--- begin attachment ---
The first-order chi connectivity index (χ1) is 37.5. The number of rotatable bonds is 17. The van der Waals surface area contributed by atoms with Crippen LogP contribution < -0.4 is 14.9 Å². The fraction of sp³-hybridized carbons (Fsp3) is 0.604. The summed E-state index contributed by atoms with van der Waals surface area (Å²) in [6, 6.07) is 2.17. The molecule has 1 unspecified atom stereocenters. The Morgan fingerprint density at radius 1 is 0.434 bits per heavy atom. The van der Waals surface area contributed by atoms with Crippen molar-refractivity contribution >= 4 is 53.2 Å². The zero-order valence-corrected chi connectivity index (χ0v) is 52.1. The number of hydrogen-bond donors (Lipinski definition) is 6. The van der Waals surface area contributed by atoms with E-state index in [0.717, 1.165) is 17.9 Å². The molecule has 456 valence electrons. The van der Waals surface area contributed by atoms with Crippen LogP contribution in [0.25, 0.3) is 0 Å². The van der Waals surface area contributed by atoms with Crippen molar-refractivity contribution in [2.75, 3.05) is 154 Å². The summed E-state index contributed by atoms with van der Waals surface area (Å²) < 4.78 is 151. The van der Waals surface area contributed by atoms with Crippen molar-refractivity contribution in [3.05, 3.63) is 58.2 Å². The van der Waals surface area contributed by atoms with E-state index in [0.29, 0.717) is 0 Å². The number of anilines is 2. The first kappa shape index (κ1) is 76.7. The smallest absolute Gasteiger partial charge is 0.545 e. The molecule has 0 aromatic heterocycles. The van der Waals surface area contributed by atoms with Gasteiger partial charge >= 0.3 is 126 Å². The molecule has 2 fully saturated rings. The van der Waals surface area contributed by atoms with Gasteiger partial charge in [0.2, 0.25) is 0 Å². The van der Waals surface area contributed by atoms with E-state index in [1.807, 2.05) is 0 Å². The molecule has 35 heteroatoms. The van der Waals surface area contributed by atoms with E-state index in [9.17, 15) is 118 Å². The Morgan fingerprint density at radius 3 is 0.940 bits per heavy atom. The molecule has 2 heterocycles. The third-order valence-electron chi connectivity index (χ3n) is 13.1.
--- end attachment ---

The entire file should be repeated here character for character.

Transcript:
The first-order chi connectivity index (χ1) is 37.5. The number of rotatable bonds is 17. The van der Waals surface area contributed by atoms with Crippen LogP contribution < -0.4 is 14.9 Å². The fraction of sp³-hybridized carbons (Fsp3) is 0.604. The summed E-state index contributed by atoms with van der Waals surface area (Å²) in [6, 6.07) is 2.17. The molecule has 1 unspecified atom stereocenters. The Morgan fingerprint density at radius 1 is 0.434 bits per heavy atom. The van der Waals surface area contributed by atoms with Crippen molar-refractivity contribution >= 4 is 53.2 Å². The zero-order valence-corrected chi connectivity index (χ0v) is 52.1. The number of hydrogen-bond donors (Lipinski definition) is 6. The van der Waals surface area contributed by atoms with E-state index in [0.717, 1.165) is 17.9 Å². The molecule has 456 valence electrons. The van der Waals surface area contributed by atoms with Crippen LogP contribution in [0.25, 0.3) is 0 Å². The van der Waals surface area contributed by atoms with Crippen molar-refractivity contribution in [2.75, 3.05) is 154 Å². The summed E-state index contributed by atoms with van der Waals surface area (Å²) < 4.78 is 151. The van der Waals surface area contributed by atoms with Crippen molar-refractivity contribution in [3.05, 3.63) is 58.2 Å². The van der Waals surface area contributed by atoms with E-state index in [0.29, 0.717) is 0 Å². The number of anilines is 2. The first kappa shape index (κ1) is 76.7. The smallest absolute Gasteiger partial charge is 0.545 e. The molecule has 0 aromatic heterocycles. The van der Waals surface area contributed by atoms with Gasteiger partial charge >= 0.3 is 126 Å². The molecule has 2 fully saturated rings. The van der Waals surface area contributed by atoms with Gasteiger partial charge in [0.2, 0.25) is 0 Å². The van der Waals surface area contributed by atoms with E-state index in [1.807, 2.05) is 0 Å². The molecule has 35 heteroatoms. The van der Waals surface area contributed by atoms with E-state index in [9.17, 15) is 118 Å². The Morgan fingerprint density at radius 3 is 0.940 bits per heavy atom. The molecule has 2 heterocycles. The third-order valence-electron chi connectivity index (χ3n) is 13.1.